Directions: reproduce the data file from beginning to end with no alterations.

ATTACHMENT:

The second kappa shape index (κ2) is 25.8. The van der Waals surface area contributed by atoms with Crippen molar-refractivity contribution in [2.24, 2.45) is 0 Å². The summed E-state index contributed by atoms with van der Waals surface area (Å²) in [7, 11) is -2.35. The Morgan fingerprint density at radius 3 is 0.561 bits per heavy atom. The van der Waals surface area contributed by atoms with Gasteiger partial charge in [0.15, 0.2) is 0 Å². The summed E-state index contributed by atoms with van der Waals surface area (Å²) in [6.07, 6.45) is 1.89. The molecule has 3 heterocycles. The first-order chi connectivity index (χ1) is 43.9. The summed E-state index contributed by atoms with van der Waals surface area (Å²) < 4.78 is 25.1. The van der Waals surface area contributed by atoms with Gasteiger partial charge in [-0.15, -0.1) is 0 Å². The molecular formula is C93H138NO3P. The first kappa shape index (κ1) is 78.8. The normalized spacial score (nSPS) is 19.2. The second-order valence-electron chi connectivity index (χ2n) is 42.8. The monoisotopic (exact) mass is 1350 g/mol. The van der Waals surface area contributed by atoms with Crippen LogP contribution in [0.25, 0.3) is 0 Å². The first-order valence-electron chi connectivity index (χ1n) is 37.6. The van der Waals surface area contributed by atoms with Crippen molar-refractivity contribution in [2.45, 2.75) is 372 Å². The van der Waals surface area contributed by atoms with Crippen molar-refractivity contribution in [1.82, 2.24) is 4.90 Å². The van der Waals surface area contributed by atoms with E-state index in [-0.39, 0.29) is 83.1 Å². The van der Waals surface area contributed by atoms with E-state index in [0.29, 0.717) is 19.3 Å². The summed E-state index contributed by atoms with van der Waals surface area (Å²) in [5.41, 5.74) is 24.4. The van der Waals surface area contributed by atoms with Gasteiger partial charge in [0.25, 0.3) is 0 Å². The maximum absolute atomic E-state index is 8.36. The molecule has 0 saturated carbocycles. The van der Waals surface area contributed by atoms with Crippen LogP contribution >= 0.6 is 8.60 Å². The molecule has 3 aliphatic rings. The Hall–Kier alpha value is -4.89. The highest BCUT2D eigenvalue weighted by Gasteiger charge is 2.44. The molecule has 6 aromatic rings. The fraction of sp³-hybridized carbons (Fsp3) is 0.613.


The second kappa shape index (κ2) is 25.8. The van der Waals surface area contributed by atoms with Crippen molar-refractivity contribution in [2.24, 2.45) is 0 Å². The summed E-state index contributed by atoms with van der Waals surface area (Å²) in [7, 11) is -2.35. The Morgan fingerprint density at radius 3 is 0.561 bits per heavy atom. The van der Waals surface area contributed by atoms with Gasteiger partial charge in [0.15, 0.2) is 0 Å². The summed E-state index contributed by atoms with van der Waals surface area (Å²) in [6.07, 6.45) is 1.89. The molecule has 3 heterocycles. The first-order chi connectivity index (χ1) is 43.9. The summed E-state index contributed by atoms with van der Waals surface area (Å²) < 4.78 is 25.1. The van der Waals surface area contributed by atoms with Gasteiger partial charge in [-0.15, -0.1) is 0 Å². The molecular formula is C93H138NO3P. The first kappa shape index (κ1) is 78.8. The normalized spacial score (nSPS) is 19.2. The second-order valence-electron chi connectivity index (χ2n) is 42.8. The monoisotopic (exact) mass is 1350 g/mol. The van der Waals surface area contributed by atoms with Crippen LogP contribution in [0.25, 0.3) is 0 Å². The first-order valence-electron chi connectivity index (χ1n) is 37.6. The van der Waals surface area contributed by atoms with Crippen molar-refractivity contribution in [2.45, 2.75) is 372 Å². The van der Waals surface area contributed by atoms with Crippen molar-refractivity contribution in [1.82, 2.24) is 4.90 Å². The van der Waals surface area contributed by atoms with E-state index in [-0.39, 0.29) is 83.1 Å². The van der Waals surface area contributed by atoms with E-state index in [0.29, 0.717) is 19.3 Å². The summed E-state index contributed by atoms with van der Waals surface area (Å²) in [5.41, 5.74) is 24.4. The van der Waals surface area contributed by atoms with Gasteiger partial charge in [0.25, 0.3) is 0 Å². The maximum absolute atomic E-state index is 8.36. The molecule has 0 saturated carbocycles. The van der Waals surface area contributed by atoms with Crippen LogP contribution >= 0.6 is 8.60 Å². The molecule has 3 aliphatic rings. The Hall–Kier alpha value is -4.89. The highest BCUT2D eigenvalue weighted by Gasteiger charge is 2.44. The molecule has 6 aromatic rings. The fraction of sp³-hybridized carbons (Fsp3) is 0.613.